How do you make a small fortune? Start with a big fortune and buy a wine farm.

That’s the conventional wisdom of wine farming, as viewed from the city slickers’ club. But I also know serious wine farmers who set out to harvest economics beyond the perfect cultivar.

Wine is a big international export business for South Africa. The multibillion-rand grape and deciduous fruit industry employs hundreds of thousands of people and is a big earner of foreign exchange.

Strikes are not always about economics, but the economics of a strike can create an insoluble deadlock.

Let’s do the arithmetic (not with the exact figures, but they demonstrate the principle). Farm workers in the Western Cape earn wages somewhere between R65 and R120 per day. The strike is about a wage of R150 per day — an increase of between 25% and 130%. Let’s use 50%.

The wage bill, I heard a farmer say on TV, is about 32% of his total running costs. Again, let’s use 30%.

I’m going to take an experienced guess that the profitability of a wine farm (for those who do this for business) is at most 8%-12%. Let’s be kind and use 10%.

Well, it just won’t work. Increasing wages by 50% pushes overall costs up 15%, which means that 10% of turnover profit turns into a 5% loss — fairly straightforward arithmetic. In any case, wine farming isn’t really a 10% profit business; for the most part it is a lifestyle business that barely washes its face — you make your money when you sell the farm one day. (Actually, your kids make the money when they split up the farm and sell it one day.)

I don’t believe the problem will be solved simply by increasing wages. Business Day reported on Wednesday that the farm strike ended with no finality on wages — at least there seems to be some understanding emerging, some mutual recognition.

The Department of Labour is getting involved. I’m pretty sure that’s a good thing. Stronger co-operation between the government and business will be a necessary element of our survival in the face of subsidised foreign competition. But it’s not just about the immediate economics. There are also bigger issues than raising the daily wage.

We compete in the global village nowadays. There will be a long, eager and price-competitive queue waiting to take up that precious shelf space that South African winemakers have fought hard to secure in the consumer capitals of the world. And it won’t just be about price. Almost more importantly, it will be about certainty of supply — if you can’t guarantee your clients your product when they expect it, they will eventually change. If you lose market share, it is extremely difficult to regain. You can’t produce wine on time amid a strike.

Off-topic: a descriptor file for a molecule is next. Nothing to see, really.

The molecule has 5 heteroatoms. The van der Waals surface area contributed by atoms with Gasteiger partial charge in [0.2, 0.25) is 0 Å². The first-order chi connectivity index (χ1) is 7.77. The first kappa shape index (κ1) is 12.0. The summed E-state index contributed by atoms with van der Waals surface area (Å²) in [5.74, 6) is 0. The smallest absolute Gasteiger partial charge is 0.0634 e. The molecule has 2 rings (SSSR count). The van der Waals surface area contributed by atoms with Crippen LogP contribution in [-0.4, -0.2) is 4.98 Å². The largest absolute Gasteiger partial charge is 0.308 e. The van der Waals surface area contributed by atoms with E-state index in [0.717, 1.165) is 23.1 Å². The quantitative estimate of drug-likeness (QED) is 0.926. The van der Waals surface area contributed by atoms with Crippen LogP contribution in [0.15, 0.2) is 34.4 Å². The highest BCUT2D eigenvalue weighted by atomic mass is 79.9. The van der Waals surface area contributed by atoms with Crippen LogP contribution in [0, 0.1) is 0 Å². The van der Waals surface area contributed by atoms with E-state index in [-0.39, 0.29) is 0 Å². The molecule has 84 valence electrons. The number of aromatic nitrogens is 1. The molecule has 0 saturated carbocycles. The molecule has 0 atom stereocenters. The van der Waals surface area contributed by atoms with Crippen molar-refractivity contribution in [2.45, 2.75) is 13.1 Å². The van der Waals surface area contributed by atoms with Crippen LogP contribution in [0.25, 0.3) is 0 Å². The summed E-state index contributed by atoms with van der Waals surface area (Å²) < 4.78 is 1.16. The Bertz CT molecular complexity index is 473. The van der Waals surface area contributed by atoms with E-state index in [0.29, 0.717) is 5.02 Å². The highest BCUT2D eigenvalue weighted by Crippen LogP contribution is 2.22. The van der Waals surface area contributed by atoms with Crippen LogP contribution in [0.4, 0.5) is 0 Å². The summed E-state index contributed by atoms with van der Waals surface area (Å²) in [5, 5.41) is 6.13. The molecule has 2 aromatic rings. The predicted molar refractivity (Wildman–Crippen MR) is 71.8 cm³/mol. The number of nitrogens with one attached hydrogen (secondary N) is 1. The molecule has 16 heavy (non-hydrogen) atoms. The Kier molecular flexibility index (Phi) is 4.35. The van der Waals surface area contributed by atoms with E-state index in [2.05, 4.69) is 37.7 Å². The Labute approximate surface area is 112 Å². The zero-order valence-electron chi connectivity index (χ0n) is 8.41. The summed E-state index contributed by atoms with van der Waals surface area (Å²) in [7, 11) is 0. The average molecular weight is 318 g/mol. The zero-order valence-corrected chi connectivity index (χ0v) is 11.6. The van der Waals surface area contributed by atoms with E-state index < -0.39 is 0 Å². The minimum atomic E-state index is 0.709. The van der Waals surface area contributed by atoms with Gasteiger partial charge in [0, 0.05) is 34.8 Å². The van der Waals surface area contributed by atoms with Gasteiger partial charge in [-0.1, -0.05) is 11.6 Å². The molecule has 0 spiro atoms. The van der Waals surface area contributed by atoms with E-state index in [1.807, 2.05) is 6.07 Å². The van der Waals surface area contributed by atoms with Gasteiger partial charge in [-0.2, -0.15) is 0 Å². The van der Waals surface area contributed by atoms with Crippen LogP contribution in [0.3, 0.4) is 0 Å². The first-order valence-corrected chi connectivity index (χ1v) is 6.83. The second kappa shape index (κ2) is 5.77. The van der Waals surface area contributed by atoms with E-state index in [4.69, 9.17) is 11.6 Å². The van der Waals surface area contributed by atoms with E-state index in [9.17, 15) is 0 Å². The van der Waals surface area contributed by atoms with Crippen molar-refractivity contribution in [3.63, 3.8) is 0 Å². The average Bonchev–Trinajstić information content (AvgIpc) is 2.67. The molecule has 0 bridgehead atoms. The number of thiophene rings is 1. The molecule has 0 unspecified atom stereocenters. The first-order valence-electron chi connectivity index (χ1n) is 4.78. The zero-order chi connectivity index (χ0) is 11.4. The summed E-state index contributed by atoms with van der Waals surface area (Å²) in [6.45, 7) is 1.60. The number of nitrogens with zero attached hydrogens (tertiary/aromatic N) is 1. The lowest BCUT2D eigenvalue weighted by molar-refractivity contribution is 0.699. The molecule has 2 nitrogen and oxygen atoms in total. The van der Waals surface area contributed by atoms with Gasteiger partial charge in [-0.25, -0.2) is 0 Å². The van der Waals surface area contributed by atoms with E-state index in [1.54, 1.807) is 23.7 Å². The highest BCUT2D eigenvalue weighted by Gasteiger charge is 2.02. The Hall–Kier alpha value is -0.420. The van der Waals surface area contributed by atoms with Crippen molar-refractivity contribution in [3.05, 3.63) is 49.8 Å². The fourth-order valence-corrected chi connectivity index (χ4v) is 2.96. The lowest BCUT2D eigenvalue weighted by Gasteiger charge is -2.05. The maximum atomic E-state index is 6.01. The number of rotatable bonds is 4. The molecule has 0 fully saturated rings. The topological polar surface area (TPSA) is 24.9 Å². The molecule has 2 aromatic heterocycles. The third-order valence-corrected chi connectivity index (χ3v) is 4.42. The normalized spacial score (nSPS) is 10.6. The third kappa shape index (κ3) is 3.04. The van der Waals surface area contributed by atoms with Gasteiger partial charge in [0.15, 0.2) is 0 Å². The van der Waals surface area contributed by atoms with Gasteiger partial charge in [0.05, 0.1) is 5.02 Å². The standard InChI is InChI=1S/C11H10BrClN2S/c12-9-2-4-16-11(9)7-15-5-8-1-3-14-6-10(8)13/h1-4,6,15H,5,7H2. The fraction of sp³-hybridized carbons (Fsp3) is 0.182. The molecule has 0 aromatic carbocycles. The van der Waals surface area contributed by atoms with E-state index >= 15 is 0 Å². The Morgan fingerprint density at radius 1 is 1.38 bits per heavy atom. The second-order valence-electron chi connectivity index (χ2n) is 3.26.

One of the biggest threats to labour is mechanisation. I’m not sure of the extent to which South Africa’s farming industries lend themselves to automation, but I’ll bet there are clever mechanical engineers trying to figure that out.

With unemployment already at unacceptable highs of more than 25%, we can ill afford another industry having to automate to compete.

An ever-present (and disturbing) feature of our labour landscape is the influx of foreign and illegal workers. Surely, that is something we can prevent? When there already isn’t enough to go around for our own, we should not provide for outsiders.

It is absurd to allow foreign subsidised imports, on the one hand, and let foreigners take local jobs on the other. We’ve accepted this phenomenon, but we shouldn’t. If, as a country, we have an interim skills shortage in a particular field, then of course we can import skills until we’ve trained ourselves up.

We’ve been picking grapes for generations in the Cape, however, and I’ll bet we could teach the foreigners a trick or two.

There is also the issue of land ownership. This is just one part of the broader debate on the ownership of the means of production.

I think the solution lies in aligned interest. This isn’t new thinking, but it is universally accepted. On the rugby field, as much as on the maize fields, if we all work together and are structurally incentivised to do so, there will be a better result for all.

The lowest-cost producer always wins. Simply changing a number isn’t the solution and sometimes it’s impossible, as it seems to be in farming. There are only so many drops of cost you can squeeze into a bottle of wine.

Intelligent productivity is the only game in town. Benefit from the fruits of your labour (okay, I couldn’t resist it). Don’t just pick grapes faster, pick them smarter — and be rewarded per unit of production.

That’s sharing in the means of production. Yes, I know we’ve all heard of this, but we don’t do it. We try to solve shareholding and asset ownership instead. We moan like hell about exogenous variables and try to change the rules instead of playing the game better.

Fix it from the inside. Don’t disperse or challenge the existing profitability ratios — raise profit through intelligent productivity and then share it with those who made it happen. There will be more to spread around, I promise you. We’ll move closer to being the lowest-cost producer and there will be higher profits.

Why? Increased productivity creates something out of nothing, that’s why — and that’s what we’re going to have to do in the Cape, and in the country.